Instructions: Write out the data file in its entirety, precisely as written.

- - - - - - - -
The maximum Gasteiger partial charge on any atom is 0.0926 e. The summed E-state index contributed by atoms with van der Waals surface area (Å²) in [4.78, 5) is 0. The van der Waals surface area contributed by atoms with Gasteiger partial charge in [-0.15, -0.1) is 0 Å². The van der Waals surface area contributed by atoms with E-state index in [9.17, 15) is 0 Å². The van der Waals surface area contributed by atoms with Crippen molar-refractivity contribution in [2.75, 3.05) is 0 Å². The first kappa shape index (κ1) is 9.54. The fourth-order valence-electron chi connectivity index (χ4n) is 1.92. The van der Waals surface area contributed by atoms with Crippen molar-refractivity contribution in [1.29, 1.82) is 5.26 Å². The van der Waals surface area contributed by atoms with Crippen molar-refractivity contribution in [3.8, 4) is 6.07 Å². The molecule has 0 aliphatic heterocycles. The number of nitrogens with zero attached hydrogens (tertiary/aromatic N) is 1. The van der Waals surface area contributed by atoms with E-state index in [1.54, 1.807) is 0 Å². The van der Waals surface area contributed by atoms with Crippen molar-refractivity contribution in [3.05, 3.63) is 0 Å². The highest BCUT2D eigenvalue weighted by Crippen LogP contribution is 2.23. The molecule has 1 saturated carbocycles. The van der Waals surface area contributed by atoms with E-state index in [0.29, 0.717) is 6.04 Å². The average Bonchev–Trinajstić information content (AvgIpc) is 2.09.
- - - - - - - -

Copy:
The maximum Gasteiger partial charge on any atom is 0.0926 e. The summed E-state index contributed by atoms with van der Waals surface area (Å²) in [4.78, 5) is 0. The van der Waals surface area contributed by atoms with Gasteiger partial charge in [-0.15, -0.1) is 0 Å². The van der Waals surface area contributed by atoms with E-state index in [9.17, 15) is 0 Å². The van der Waals surface area contributed by atoms with Crippen molar-refractivity contribution in [2.75, 3.05) is 0 Å². The first kappa shape index (κ1) is 9.54. The fourth-order valence-electron chi connectivity index (χ4n) is 1.92. The van der Waals surface area contributed by atoms with Crippen molar-refractivity contribution in [1.29, 1.82) is 5.26 Å². The van der Waals surface area contributed by atoms with Crippen molar-refractivity contribution in [3.8, 4) is 6.07 Å². The molecule has 0 aliphatic heterocycles. The number of nitrogens with zero attached hydrogens (tertiary/aromatic N) is 1. The van der Waals surface area contributed by atoms with E-state index in [1.54, 1.807) is 0 Å². The van der Waals surface area contributed by atoms with Crippen molar-refractivity contribution in [3.05, 3.63) is 0 Å². The highest BCUT2D eigenvalue weighted by Crippen LogP contribution is 2.23. The molecule has 1 saturated carbocycles. The van der Waals surface area contributed by atoms with E-state index in [0.29, 0.717) is 6.04 Å². The average Bonchev–Trinajstić information content (AvgIpc) is 2.09.